For many years Detroit residents and businesses didn’t see a lot of services from the city. After an emergency manager and bankruptcy, one of the first city officials some people saw was an inspector or police officer citing them for a building or business violation. Some business owners say it got ridiculous.
Last fall Arab-American gas station owners asked to meet with the Detroit Police Department about getting multiple citations for the same offenses. They complained that police officers would issue tickets for things such as an expired business license. The gas station owners would apply for the license and pay the fee. Before City Hall would issue the license, the police would stop by and issue another ticket.
Natasha Dado is a reporter at the Arab American News, one of our Detroit Journalism Cooperative partners. She covered those meetings and recalls the business owners felt disrespected.
“So, this is, a lot of them feel, you know, we’ve been here for decades and, you know, this is how we’re being treated,” she explained.
Dado says she remembers the gas station owners complaining about how useless the meetings with the police department seemed to be. It didn't appear anything was changing. Different police would stop and issue tickets even after the first meeting in September.
Ghassan Hourani was one of those owners. He says besides multiple tickets at their place of business, sometimes they would get additional citations in their mail at home. He'd have to hire a lawyer to clear things up.
“We have to go to the court and then they dismiss the whole thing. It’s a waste of time for me, for the police department, for the court. This is a waste of time for all of us.”
We tried to find out it this problem of multiple citations for the same offense is affecting all small business owners in Detroit. The Michigan Black Chamber of Commerce indicates it’s not been an issue for its membership.
Detroit Police Chief James Craig told the owners in October of last year he would implement a moratorium on random officers issuing tickets at the Arab-American gas stations. Whether that happened or not is unclear. The Detroit Police Department didn’t respond to questions about the issue.
Nasser Beydoun is a Detroit business owner and former executive director of the Arab American Chamber of Commerce. He says he does know that today only certain police officers check businesses for things like business licenses and certificates of compliance. Soon they’ll also check that all gas stations have closed-circuit TVs to better monitor the all-too-frequent carjackings and robberies at Detroit gas stations.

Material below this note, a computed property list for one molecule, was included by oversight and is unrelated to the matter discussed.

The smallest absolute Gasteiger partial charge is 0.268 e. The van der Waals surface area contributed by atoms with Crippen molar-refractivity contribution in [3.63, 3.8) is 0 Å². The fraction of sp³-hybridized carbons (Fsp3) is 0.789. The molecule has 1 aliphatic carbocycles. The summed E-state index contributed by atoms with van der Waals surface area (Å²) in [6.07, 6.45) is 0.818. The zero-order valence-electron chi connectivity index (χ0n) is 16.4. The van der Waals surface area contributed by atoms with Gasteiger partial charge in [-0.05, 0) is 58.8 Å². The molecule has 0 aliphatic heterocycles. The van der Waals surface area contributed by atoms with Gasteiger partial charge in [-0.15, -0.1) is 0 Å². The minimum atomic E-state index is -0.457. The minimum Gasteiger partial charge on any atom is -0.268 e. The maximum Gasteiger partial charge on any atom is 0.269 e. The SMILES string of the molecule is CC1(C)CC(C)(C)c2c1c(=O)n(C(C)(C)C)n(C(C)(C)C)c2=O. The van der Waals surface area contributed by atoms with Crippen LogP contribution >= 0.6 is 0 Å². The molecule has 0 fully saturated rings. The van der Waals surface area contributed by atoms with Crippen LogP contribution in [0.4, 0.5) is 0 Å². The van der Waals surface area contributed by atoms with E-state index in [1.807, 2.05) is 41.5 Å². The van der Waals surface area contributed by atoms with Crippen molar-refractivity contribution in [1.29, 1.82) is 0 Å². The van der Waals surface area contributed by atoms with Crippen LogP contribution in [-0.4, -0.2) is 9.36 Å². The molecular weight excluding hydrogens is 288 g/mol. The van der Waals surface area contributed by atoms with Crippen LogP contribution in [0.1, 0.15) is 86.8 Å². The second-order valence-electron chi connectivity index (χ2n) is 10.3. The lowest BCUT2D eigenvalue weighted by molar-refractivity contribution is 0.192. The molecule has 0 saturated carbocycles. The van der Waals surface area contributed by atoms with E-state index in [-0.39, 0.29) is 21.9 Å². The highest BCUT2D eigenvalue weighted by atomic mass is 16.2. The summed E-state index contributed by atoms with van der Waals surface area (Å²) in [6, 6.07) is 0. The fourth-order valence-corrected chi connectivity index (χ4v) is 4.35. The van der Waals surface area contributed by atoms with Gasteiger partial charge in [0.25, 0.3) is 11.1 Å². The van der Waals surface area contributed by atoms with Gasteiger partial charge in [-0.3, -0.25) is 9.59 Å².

“Now they have specially trained officers who just do business licenses, and basically they are guided by the building department, and then they’re told where to go and check,” Beydoun said.
He say they’re still having problems with the inspectors in the city’s Buildings, Safety Engineering and Environmental Department.
“Well, the inspectors aren’t getting out there. You get an inspector that comes out; he’ll tell you you need to fix one, two, three. And then another inspector will come out and say, 'OK, you guys fixed one, two, three. Now fix three, four, five.' So, there’s no consistency or continuity in the process,” Beydoun said.
Back at the gas station, Ghassan Hourani says he’s been working with Kevin Jones in the Detroit's business license center and they’ve been making some progress on that issue. He says the city used to send letters explaining what the business owner should do for a license and certificate of compliance. Then a few years ago it stopped sending those letters.
“This year all business owners, they’re going to receive a letter with explanation for business license and certificate of compliance. That will help a lot," Hourani said.
We asked City Hall for an interview with Kevin Jones. As has become fairly typical of Mayor Mike Duggan’s administration, our request was declined.
Support for the Detroit Journalism Cooperative on Michigan Radio comes from the John S. and James L. Knight Foundation, Renaissance Journalism's Michigan Reporting Initiative, and the Ford Foundation.